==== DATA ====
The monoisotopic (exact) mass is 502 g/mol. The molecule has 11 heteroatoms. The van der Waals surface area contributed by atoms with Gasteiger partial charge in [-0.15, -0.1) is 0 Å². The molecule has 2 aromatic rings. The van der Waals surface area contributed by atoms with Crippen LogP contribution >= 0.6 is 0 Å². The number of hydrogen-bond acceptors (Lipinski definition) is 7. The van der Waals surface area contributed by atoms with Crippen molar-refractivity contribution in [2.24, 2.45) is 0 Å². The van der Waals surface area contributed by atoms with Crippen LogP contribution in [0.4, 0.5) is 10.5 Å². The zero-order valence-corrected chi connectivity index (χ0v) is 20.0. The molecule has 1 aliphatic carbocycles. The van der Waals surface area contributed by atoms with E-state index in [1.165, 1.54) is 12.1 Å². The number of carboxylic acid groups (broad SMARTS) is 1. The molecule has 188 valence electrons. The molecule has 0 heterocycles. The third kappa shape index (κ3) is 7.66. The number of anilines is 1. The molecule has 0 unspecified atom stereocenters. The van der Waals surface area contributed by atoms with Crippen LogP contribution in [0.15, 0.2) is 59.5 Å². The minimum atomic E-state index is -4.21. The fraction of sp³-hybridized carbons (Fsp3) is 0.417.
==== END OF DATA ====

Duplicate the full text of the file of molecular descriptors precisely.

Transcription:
The monoisotopic (exact) mass is 502 g/mol. The molecule has 11 heteroatoms. The van der Waals surface area contributed by atoms with Gasteiger partial charge in [-0.15, -0.1) is 0 Å². The molecule has 2 aromatic rings. The van der Waals surface area contributed by atoms with Crippen LogP contribution >= 0.6 is 0 Å². The number of hydrogen-bond acceptors (Lipinski definition) is 7. The van der Waals surface area contributed by atoms with Crippen molar-refractivity contribution in [2.24, 2.45) is 0 Å². The van der Waals surface area contributed by atoms with Crippen LogP contribution in [0.4, 0.5) is 10.5 Å². The zero-order valence-corrected chi connectivity index (χ0v) is 20.0. The molecule has 1 aliphatic carbocycles. The van der Waals surface area contributed by atoms with E-state index in [1.165, 1.54) is 12.1 Å². The number of carboxylic acid groups (broad SMARTS) is 1. The molecule has 188 valence electrons. The molecule has 0 heterocycles. The third kappa shape index (κ3) is 7.66. The number of anilines is 1. The molecule has 0 unspecified atom stereocenters. The van der Waals surface area contributed by atoms with Crippen LogP contribution in [0.15, 0.2) is 59.5 Å². The minimum atomic E-state index is -4.21. The fraction of sp³-hybridized carbons (Fsp3) is 0.417.